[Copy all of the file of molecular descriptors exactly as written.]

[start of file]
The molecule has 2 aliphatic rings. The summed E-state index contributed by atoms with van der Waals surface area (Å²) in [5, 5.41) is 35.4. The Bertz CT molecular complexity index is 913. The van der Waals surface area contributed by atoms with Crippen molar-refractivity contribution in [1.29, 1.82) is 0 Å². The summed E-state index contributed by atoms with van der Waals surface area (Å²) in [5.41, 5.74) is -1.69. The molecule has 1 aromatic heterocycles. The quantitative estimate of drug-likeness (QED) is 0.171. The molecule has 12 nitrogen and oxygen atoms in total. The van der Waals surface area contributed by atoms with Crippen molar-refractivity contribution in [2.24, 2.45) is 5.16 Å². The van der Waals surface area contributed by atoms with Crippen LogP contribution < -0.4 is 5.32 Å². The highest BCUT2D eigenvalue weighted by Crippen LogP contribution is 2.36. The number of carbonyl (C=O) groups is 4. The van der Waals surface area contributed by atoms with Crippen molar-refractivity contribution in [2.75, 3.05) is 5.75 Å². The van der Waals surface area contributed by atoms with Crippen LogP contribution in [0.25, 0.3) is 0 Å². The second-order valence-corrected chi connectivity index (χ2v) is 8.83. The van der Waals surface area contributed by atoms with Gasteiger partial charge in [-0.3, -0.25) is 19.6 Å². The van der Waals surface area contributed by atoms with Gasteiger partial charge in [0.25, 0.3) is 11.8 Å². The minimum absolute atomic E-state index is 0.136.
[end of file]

The molecule has 2 aliphatic rings. The summed E-state index contributed by atoms with van der Waals surface area (Å²) in [5, 5.41) is 35.4. The Bertz CT molecular complexity index is 913. The van der Waals surface area contributed by atoms with Crippen molar-refractivity contribution in [1.29, 1.82) is 0 Å². The summed E-state index contributed by atoms with van der Waals surface area (Å²) in [5.41, 5.74) is -1.69. The molecule has 1 aromatic heterocycles. The quantitative estimate of drug-likeness (QED) is 0.171. The molecule has 12 nitrogen and oxygen atoms in total. The van der Waals surface area contributed by atoms with Crippen molar-refractivity contribution in [2.24, 2.45) is 5.16 Å². The van der Waals surface area contributed by atoms with Crippen LogP contribution < -0.4 is 5.32 Å². The highest BCUT2D eigenvalue weighted by Crippen LogP contribution is 2.36. The number of carbonyl (C=O) groups is 4. The van der Waals surface area contributed by atoms with Crippen molar-refractivity contribution in [2.75, 3.05) is 5.75 Å². The van der Waals surface area contributed by atoms with Crippen LogP contribution in [0.25, 0.3) is 0 Å². The second-order valence-corrected chi connectivity index (χ2v) is 8.83. The van der Waals surface area contributed by atoms with Gasteiger partial charge in [-0.3, -0.25) is 19.6 Å². The van der Waals surface area contributed by atoms with Gasteiger partial charge in [0.25, 0.3) is 11.8 Å². The minimum absolute atomic E-state index is 0.136.